Since the beginning of the FA Premier League a lot has changed, the foreign influence on the league has become massive from the coaching staff all the way up to the Russian billionaires who fund our beloved league to this day, but has this had some serious negative effects on our league and the English game as a whole?
Here is the starting 11 from Manchester United’s FA Cup Final’s in 1994 (Left) and 2004 (Right)
8/11 British players in 94, compared with 7/11 in 2004. Not bad for a ten year gap; however a look at the two squads as a whole does start to show more of a foreign influence overall by 2004.
Fortunately at this point there did not seem to be too many signs of English teams suffering on the European stage, up until recently England were regularly responsible for providing at least 25% of teams in the Champions League quarter finals. Even with an ever increasing percentage of foreign players in starting XI’s across the country many key players for the top teams were still British, the last 15 years has seen the likes of Gerrard, Lampard, Terry, Carragher, Rooney, Bale, Beckham, Scholes and Giggs lead our island’s football teams on to great success both domestically and in Europe and that is not to say we no longer have leaders and star players in the Premiership, it is just that none of them are from Britain.
British teams perform best when British players lead them. Liverpool 2005, led by Gerrard and Carragher. Chelsea 2012, led by Terry and Lampard. These memorable title winning teams are led by our own players, take Manchester City over the last couple of seasons in comparison. On paper City 2014-15 is better than Liverpool 2004-05 no question; however they consistently fail on the European stage, with no Englishman to truly lead them.
I am not saying for one second foreign players are bad leaders, I just do not think you can play and lead with the same passion you can as a local boy if you have moved half way across the globe. Fernando Torres has 3 goals in 8 games since re-joining Atletico Madrid and although he is not the captain of the team you can see that he is once again playing with passion, the kind of passion he never showed at Chelsea.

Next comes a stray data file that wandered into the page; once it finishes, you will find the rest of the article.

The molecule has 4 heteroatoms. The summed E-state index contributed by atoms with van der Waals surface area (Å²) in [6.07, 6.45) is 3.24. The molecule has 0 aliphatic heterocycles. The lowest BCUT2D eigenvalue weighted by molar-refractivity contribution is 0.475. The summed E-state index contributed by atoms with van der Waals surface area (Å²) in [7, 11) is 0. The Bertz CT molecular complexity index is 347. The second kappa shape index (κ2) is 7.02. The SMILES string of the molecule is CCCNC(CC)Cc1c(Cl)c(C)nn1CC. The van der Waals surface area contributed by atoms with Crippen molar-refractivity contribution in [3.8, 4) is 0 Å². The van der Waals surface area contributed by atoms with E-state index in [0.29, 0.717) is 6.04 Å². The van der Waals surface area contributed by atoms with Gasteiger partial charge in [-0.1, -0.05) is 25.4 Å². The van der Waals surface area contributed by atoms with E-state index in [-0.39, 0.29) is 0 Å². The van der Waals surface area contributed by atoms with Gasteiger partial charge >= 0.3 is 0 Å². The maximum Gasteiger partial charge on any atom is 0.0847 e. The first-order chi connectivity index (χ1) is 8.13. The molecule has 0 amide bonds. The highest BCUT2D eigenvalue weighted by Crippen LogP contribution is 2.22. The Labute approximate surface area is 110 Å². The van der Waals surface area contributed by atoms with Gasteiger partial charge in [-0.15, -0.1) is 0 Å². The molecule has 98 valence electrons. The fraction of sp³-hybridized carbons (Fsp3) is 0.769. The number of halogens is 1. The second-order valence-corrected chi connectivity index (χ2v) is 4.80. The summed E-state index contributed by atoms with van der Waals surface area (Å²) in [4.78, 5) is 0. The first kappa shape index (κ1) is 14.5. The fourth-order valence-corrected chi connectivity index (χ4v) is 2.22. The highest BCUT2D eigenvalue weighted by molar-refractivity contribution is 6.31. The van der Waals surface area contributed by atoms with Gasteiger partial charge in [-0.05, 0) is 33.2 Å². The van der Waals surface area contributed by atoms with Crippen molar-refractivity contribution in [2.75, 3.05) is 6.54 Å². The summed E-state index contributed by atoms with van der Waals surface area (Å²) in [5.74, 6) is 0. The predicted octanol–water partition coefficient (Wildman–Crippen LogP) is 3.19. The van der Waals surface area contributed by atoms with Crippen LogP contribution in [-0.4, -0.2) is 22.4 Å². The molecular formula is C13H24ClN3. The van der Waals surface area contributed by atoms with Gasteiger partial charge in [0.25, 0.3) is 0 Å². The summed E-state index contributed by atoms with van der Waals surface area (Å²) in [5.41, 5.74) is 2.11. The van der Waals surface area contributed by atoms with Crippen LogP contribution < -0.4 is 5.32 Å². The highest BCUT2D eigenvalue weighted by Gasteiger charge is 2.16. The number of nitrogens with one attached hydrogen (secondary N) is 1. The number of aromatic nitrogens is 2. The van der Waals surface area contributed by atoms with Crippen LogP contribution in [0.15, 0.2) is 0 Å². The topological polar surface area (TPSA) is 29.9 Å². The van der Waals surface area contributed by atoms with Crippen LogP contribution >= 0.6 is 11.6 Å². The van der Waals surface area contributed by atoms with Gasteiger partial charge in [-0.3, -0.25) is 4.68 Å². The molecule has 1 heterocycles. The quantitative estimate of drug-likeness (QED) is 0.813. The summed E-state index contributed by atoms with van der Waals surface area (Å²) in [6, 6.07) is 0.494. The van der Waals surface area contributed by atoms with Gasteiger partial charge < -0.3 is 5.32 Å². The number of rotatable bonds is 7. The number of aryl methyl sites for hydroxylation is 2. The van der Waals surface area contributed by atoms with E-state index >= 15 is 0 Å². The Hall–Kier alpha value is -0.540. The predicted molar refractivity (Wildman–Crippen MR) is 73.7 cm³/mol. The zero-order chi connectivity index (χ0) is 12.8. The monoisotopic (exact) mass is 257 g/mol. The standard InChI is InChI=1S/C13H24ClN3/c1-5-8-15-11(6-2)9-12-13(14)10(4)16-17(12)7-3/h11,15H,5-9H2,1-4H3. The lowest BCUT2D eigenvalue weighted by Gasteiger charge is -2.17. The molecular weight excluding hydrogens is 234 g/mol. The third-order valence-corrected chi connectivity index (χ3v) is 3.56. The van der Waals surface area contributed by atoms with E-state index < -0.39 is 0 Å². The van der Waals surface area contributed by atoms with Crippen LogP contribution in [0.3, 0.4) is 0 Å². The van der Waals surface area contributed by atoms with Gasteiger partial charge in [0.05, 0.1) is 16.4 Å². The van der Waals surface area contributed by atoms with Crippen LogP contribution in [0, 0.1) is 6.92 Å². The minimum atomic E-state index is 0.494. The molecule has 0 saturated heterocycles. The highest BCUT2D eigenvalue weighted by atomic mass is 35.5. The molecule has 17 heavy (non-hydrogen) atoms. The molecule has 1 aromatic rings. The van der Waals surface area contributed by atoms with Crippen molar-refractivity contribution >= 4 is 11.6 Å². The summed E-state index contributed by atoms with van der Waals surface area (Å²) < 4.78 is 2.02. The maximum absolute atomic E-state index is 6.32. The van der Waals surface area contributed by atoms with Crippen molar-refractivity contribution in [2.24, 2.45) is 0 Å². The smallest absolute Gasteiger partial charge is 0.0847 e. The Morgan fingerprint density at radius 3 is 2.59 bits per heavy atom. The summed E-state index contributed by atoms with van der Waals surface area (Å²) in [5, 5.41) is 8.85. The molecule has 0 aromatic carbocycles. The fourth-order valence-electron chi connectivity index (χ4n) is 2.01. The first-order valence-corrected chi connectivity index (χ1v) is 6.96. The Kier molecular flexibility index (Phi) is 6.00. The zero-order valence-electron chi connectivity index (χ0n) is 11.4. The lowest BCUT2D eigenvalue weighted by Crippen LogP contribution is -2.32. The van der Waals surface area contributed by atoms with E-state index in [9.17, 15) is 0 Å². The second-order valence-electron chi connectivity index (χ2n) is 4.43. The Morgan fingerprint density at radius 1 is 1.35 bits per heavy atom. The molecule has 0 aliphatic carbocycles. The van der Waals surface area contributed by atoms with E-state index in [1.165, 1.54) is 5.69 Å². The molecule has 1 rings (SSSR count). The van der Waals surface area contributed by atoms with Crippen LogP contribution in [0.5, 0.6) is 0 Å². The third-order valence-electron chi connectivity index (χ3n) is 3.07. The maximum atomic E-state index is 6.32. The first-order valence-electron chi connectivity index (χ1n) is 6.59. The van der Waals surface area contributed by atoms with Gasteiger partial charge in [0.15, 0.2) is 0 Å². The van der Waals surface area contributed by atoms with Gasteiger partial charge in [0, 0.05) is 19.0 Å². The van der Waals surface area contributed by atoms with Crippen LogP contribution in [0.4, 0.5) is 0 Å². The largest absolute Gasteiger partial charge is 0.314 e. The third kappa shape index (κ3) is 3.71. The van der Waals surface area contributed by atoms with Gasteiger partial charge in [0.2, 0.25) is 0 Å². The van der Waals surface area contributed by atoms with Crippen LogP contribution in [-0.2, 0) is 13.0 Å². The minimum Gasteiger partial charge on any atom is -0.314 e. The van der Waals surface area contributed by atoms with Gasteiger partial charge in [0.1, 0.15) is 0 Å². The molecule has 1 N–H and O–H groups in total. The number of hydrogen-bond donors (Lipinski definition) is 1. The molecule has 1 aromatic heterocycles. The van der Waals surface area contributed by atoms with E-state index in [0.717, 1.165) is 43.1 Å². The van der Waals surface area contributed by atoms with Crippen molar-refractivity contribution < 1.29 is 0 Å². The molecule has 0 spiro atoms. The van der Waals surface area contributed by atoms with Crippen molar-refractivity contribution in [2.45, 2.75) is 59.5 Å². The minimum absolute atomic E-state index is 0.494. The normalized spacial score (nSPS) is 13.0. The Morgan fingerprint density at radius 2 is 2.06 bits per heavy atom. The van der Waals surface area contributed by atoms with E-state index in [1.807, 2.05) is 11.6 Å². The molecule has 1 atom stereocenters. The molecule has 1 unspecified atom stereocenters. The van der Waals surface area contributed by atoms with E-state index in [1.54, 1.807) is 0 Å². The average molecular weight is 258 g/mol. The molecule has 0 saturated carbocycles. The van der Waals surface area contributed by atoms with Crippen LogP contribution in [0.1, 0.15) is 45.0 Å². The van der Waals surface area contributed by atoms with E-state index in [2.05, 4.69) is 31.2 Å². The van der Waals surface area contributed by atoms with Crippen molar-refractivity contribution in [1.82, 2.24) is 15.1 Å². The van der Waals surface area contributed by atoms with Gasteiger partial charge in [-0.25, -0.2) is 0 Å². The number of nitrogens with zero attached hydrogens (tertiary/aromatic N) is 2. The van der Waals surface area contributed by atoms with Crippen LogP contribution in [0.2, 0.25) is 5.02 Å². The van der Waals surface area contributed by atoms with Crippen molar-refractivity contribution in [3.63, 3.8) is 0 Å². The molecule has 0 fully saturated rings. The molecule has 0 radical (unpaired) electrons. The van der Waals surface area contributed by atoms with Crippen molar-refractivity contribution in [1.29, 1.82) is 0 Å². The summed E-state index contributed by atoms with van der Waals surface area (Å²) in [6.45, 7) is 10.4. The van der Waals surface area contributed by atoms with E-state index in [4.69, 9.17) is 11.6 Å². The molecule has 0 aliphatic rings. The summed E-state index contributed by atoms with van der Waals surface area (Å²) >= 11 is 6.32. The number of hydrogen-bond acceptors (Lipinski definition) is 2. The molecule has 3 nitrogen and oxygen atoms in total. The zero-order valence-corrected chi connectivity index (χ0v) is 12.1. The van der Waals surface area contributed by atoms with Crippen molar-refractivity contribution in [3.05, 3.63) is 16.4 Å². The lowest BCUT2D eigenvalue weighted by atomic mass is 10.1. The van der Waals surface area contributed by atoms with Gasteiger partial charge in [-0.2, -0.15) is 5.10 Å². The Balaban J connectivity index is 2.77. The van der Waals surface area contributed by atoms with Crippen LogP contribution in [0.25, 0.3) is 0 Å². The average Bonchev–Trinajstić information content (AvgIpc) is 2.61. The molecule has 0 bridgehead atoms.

We are in an age with near perfect footballers which means it is the little things, the things you cannot train that make the difference on the big stage. Passion is this key, it turns the great players into the club legends you see lifting the trophies.
A clash in styles can also have a hugely detrimental effect on big teams. Players brought up in countries with different teaching techniques to one another are never going to gel as well as 11 local lads who have played together, and been coached together since school. Take a look at Arsenal’s 2014 FA Cup Final team (Left) compared to Guardiola’s legendary Barcelona team from the 2011 Champions League Final (Right)…
Two great clubs, two great squads but there is a key difference. More than half Barcelona’s squad came through the academy and the rest have either been there for years or know the rest through the national set up, these players gel well and are passionate towards the club and their team mates.
Arsenal have players from all sorts of backgrounds and whilst I cannot comment on each players commitment to the club or the team, having watched both these squads on numerous occasions you get a clear sense that Barcelona’s 2011 players were a ‘team’, whereas Arsenal are just a squad.
I personally did not rate Busquets 4 years ago, but Barcelona gave him a chance at the best club in the world and now I will admit he is a fantastic midfielder. English teams rarely give players more than half a season before replacing them with a ludicrously overpriced foreigner… and we wonder why the England team are shit?
As much good as all this foreign money has done to the Premier League it has left some lasting problems, England as a national team will continue to falter until more clubs start putting faith in homegrown players again; however with such an array of talent abroad without the inflated pricetag an Englishman comes with it may be some time before we start to see more clubs like Southampton putting real faith in youth.
Great teams don’t use home grown players to fill a quota, or keep a fairly consistent style of football upbringing within the squad for ease of management, they NEED them to become a great team.